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- Table Tennis Tales & Techniques
- Table Tennis Steps to Success
- Pings & Pongs: The Best Science Fiction & Fantasy of Larry Hodges
The hard-soft drill
One of the best drills for developing a forehand or backhand smash is the hard-soft drill. (It really should be called the hard-medium drill, but that doesn't have quite the same ring.) On the backhand side, you just go backhand to backhand, with one player playing steady, and the other alternating between an aggressive ("medium") drive and a smash or near-smash ("hard"). You do the same on the forehand side. This leads to much longer and more consistent rallies than if one player just smashes every ball, plus the attacking player learns to hit at different paces. It's also a great control drill for the steady player, who learns to react to the different paces rather than just stick his racket out and blocking the same ball over and over. Note that you can also do this drill for looping.
The backhand loop in front of the body
Why is the backhand loop taken mostly in front of the body instead of to the side? I theory, you might be able to get more power if you turn sideways and took the ball off to the side and rotated into the ball, like on the forehand side, as players do in tennis. There are players who seemed to experiment with this technique, such as the Mazunov brothers from Russia and Grubba of Poland, but while they sometimes took it from the side, their primary backhand loops were also mostly in front of the body.
There are four reasons for this. First, unlike tennis, you often have only a split second to react to the incoming ball. If you try to take the ball from the side on both the forehand and backhand, you simply won't have time for both. Since the forehand is naturally from the side, that leaves the backhand to be taken in front.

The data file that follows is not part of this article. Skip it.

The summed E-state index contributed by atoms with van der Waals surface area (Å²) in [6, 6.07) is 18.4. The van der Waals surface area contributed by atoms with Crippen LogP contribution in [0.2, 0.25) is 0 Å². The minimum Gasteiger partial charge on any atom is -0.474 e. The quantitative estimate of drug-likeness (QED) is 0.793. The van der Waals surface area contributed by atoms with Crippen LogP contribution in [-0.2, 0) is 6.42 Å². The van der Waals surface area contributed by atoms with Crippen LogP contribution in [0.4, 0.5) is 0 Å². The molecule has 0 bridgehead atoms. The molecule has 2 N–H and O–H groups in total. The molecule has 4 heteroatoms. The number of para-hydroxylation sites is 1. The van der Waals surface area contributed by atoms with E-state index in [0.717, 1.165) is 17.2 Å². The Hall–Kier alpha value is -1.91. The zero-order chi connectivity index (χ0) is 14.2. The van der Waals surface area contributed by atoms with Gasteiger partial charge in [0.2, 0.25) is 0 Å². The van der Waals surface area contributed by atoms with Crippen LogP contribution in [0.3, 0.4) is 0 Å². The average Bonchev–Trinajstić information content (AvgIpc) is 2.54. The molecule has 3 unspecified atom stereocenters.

Second, if you took both the forehand and backhand from the side, that gaping hole in the middle would be the size of Texas. Opponents would attack the middle and you'd have great difficulty covering it.
Third, by taking the ball in the middle, it allows you to use the power from the waist and upper body as you uncoil up during the stroke. I don't know if this allows you as much more power than the torque from rotating the body, but it does give great power.
And fourth, because everyone else does it this way, and so new players copy them or are taught to do it that way. Who knows, perhaps someday someone will change table tennis by learning to backhand loop with great power from the side, overcoming the problems listed above, and revolutionize table tennis. Or perhaps not.
Receiving long serves with backhand
Here's an 18 second video that shows how to return a long serve with the backhand.
Victor Barna 1933
Here's vintage 1933 footage and narration of Victor Barna, five-time men's singles world champion, including a discussion and explanation of his technique.
Amy Lee plays table tennis
Steve Colbert on Beer Pong
Yes, here's Colbert on beer pong (4:19), including lines like, "Beer pong gives you herpes. Hell, ping pong gives you crabs." I have no idea what that last part means. The beer pong bit starts about 30 seconds in.
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